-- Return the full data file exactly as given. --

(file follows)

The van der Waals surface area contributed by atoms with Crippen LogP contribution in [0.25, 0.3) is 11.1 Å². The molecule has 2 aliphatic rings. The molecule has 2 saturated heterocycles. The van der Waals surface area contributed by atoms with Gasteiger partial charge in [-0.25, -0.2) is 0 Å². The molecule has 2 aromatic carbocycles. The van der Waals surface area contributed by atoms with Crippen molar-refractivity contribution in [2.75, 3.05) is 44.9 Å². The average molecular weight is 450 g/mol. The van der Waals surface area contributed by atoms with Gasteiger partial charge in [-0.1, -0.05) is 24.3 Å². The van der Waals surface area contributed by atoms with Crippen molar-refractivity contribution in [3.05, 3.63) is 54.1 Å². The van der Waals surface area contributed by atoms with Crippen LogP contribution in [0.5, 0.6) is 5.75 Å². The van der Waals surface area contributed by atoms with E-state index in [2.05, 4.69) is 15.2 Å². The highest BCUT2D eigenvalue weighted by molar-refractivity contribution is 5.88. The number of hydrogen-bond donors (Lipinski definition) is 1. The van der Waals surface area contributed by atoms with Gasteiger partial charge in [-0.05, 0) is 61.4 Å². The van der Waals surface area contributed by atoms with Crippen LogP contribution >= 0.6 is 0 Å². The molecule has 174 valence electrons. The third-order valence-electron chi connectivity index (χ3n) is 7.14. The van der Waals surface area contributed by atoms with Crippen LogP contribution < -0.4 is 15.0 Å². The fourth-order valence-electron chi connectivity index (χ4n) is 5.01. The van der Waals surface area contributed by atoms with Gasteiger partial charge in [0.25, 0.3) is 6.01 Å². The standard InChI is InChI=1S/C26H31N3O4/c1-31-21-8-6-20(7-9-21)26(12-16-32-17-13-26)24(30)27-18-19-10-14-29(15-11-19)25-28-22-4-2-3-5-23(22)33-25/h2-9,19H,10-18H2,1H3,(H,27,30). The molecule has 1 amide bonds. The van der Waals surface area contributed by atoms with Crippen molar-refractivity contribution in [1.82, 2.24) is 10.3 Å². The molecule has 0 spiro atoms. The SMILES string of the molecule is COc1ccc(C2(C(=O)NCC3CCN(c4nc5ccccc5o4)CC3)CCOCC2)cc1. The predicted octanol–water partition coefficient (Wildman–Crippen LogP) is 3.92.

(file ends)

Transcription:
The van der Waals surface area contributed by atoms with Crippen LogP contribution in [0.25, 0.3) is 11.1 Å². The molecule has 2 aliphatic rings. The molecule has 2 saturated heterocycles. The van der Waals surface area contributed by atoms with Gasteiger partial charge in [-0.25, -0.2) is 0 Å². The molecule has 2 aromatic carbocycles. The van der Waals surface area contributed by atoms with Crippen molar-refractivity contribution in [2.75, 3.05) is 44.9 Å². The average molecular weight is 450 g/mol. The van der Waals surface area contributed by atoms with Gasteiger partial charge in [-0.1, -0.05) is 24.3 Å². The van der Waals surface area contributed by atoms with Crippen molar-refractivity contribution in [3.05, 3.63) is 54.1 Å². The van der Waals surface area contributed by atoms with Crippen LogP contribution in [0.5, 0.6) is 5.75 Å². The van der Waals surface area contributed by atoms with E-state index in [2.05, 4.69) is 15.2 Å². The highest BCUT2D eigenvalue weighted by molar-refractivity contribution is 5.88. The number of hydrogen-bond donors (Lipinski definition) is 1. The van der Waals surface area contributed by atoms with Gasteiger partial charge in [-0.05, 0) is 61.4 Å². The van der Waals surface area contributed by atoms with Crippen LogP contribution >= 0.6 is 0 Å². The molecule has 174 valence electrons. The third-order valence-electron chi connectivity index (χ3n) is 7.14. The van der Waals surface area contributed by atoms with Crippen LogP contribution < -0.4 is 15.0 Å². The fourth-order valence-electron chi connectivity index (χ4n) is 5.01. The van der Waals surface area contributed by atoms with Gasteiger partial charge in [0.25, 0.3) is 6.01 Å². The standard InChI is InChI=1S/C26H31N3O4/c1-31-21-8-6-20(7-9-21)26(12-16-32-17-13-26)24(30)27-18-19-10-14-29(15-11-19)25-28-22-4-2-3-5-23(22)33-25/h2-9,19H,10-18H2,1H3,(H,27,30). The molecule has 1 amide bonds. The van der Waals surface area contributed by atoms with Crippen molar-refractivity contribution in [1.82, 2.24) is 10.3 Å². The molecule has 0 spiro atoms. The SMILES string of the molecule is COc1ccc(C2(C(=O)NCC3CCN(c4nc5ccccc5o4)CC3)CCOCC2)cc1. The predicted octanol–water partition coefficient (Wildman–Crippen LogP) is 3.92.